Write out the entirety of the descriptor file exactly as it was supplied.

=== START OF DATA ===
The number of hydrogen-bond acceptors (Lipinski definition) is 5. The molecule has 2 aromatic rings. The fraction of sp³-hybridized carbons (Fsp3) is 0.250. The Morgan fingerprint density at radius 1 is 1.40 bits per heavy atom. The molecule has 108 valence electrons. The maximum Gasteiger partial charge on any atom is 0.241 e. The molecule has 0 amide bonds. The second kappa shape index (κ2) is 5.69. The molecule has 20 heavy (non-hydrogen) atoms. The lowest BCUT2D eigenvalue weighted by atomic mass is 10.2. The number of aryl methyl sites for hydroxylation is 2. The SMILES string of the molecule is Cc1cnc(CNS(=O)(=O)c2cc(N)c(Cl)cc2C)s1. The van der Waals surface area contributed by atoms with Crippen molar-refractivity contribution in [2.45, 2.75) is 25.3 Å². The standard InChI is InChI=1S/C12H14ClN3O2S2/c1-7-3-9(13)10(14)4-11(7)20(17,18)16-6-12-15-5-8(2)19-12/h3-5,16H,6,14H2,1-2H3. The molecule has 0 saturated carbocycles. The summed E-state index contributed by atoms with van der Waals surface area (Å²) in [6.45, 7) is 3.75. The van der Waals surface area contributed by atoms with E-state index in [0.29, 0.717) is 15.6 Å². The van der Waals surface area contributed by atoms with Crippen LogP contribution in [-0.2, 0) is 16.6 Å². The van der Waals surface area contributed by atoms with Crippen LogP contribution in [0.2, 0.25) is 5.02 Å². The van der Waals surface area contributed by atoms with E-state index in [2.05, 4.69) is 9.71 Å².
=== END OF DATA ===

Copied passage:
The number of hydrogen-bond acceptors (Lipinski definition) is 5. The molecule has 2 aromatic rings. The fraction of sp³-hybridized carbons (Fsp3) is 0.250. The Morgan fingerprint density at radius 1 is 1.40 bits per heavy atom. The molecule has 108 valence electrons. The maximum Gasteiger partial charge on any atom is 0.241 e. The molecule has 0 amide bonds. The second kappa shape index (κ2) is 5.69. The molecule has 20 heavy (non-hydrogen) atoms. The lowest BCUT2D eigenvalue weighted by atomic mass is 10.2. The number of aryl methyl sites for hydroxylation is 2. The SMILES string of the molecule is Cc1cnc(CNS(=O)(=O)c2cc(N)c(Cl)cc2C)s1. The van der Waals surface area contributed by atoms with Crippen molar-refractivity contribution in [2.45, 2.75) is 25.3 Å². The standard InChI is InChI=1S/C12H14ClN3O2S2/c1-7-3-9(13)10(14)4-11(7)20(17,18)16-6-12-15-5-8(2)19-12/h3-5,16H,6,14H2,1-2H3. The molecule has 0 saturated carbocycles. The summed E-state index contributed by atoms with van der Waals surface area (Å²) in [6.45, 7) is 3.75. The van der Waals surface area contributed by atoms with E-state index in [0.29, 0.717) is 15.6 Å². The van der Waals surface area contributed by atoms with Crippen LogP contribution in [-0.2, 0) is 16.6 Å². The van der Waals surface area contributed by atoms with Crippen LogP contribution in [0.2, 0.25) is 5.02 Å². The van der Waals surface area contributed by atoms with E-state index in [2.05, 4.69) is 9.71 Å².